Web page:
- of a sickly, yellowish or lightish brown color: sallow cheeks; a sallow complexion.
- to make sallow.
Origin of sallow1
SynonymsSee more synonyms on Thesaurus.com
- any of several shrubby Old World willows, especially Salix atrocinerea or the pussy willow, S. caprea.
Origin of sallow2
Examples from the Web for sallow
Lincoln would endure bout after bout of the hypos, until a permanent sadness settled onto his sallow face.Making Lincoln Sexy: Jerome Charyn’s Fictional President
March 6, 2014
Junkies have their own look (emaciated, haunted, sallow) and their own junk names: Doolie, Cash, and Dupré.American Dreams, 1953: ‘Junky’ by William S. Burroughs
June 27, 2013
This John is sickly and sallow, his body lacking plasticity.Caravaggio's Grand Passions
June 11, 2010
They were hard-featured men, sallow of complexion, rigid in their looks.
Her face was sallow and dry, and the luster had gone from her black hair.Life and Death of Harriett Frean
The perspiration stood in beads on the boy's sallow forehead; but he said nothing.The Boy Life of Napoleon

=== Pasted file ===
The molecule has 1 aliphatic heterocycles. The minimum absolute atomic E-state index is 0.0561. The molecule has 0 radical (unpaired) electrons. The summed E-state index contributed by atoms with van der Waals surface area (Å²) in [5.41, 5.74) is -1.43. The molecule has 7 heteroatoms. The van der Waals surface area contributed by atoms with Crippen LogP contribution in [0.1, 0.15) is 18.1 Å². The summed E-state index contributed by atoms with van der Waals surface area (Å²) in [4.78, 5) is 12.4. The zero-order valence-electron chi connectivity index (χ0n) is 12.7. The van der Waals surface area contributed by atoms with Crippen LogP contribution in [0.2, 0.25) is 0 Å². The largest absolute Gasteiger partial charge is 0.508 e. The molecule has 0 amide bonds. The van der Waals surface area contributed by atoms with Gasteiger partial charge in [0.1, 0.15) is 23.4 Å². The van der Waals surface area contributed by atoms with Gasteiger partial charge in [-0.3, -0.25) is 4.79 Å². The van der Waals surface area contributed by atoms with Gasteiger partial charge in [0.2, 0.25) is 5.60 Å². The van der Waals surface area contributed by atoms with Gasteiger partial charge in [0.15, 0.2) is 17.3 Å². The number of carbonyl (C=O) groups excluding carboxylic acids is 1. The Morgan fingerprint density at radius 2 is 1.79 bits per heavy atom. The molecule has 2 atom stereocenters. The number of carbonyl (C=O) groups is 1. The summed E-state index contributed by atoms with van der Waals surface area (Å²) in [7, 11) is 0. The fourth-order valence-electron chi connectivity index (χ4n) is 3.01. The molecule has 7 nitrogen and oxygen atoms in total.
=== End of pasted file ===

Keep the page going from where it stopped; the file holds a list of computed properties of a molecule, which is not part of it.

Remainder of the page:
His cheek was sallow, his nose aquiline, his mouth compressed.Vivian Grey
Earl of Beaconsfield, Benjamin Disraeli
Under his ruddy tan his skin was no longer fresh, but dull and sallow.Louisiana Lou
William West Winter
- (esp of human skin) of an unhealthy pale or yellowish colour
- (tr) to make sallow
- any of several small willow trees, esp the Eurasian Salix cinerea (common sallow), which has large catkins that appear before the leaves
- a twig or the wood of any of these trees
Word Origin and History for sallow
Old English salo "dusky, dark" (related to sol "dark, dirty"), from Proto-Germanic *salwa- (cf. Middle Dutch salu "discolored, dirty," Old High German salo "dirty gray," Old Norse sölr "dirty yellow"), from PIE root *sal- "dirty, gray" (cf. Old Church Slavonic slavojocije "grayish-blue color," Russian solovoj "cream-colored"). Related: Sallowness.
"shrubby willow plant," Old English sealh (Anglian salh), from Proto-Germanic *salhjon (cf. Old Norse selja, Old High German salaha, and first element in German compound Salweide), from PIE *sal(i)k- "willow" (cf. Latin salix "willow," Middle Irish sail, Welsh helygen, Breton halegen "willow"). French saule "willow" is from Frankish salha, from the Germanic root. Used in Palm Sunday processions and decorations in England before the importing of real palm leaves began.
- Of a sickly yellowish hue or complexion.
- To make sallow.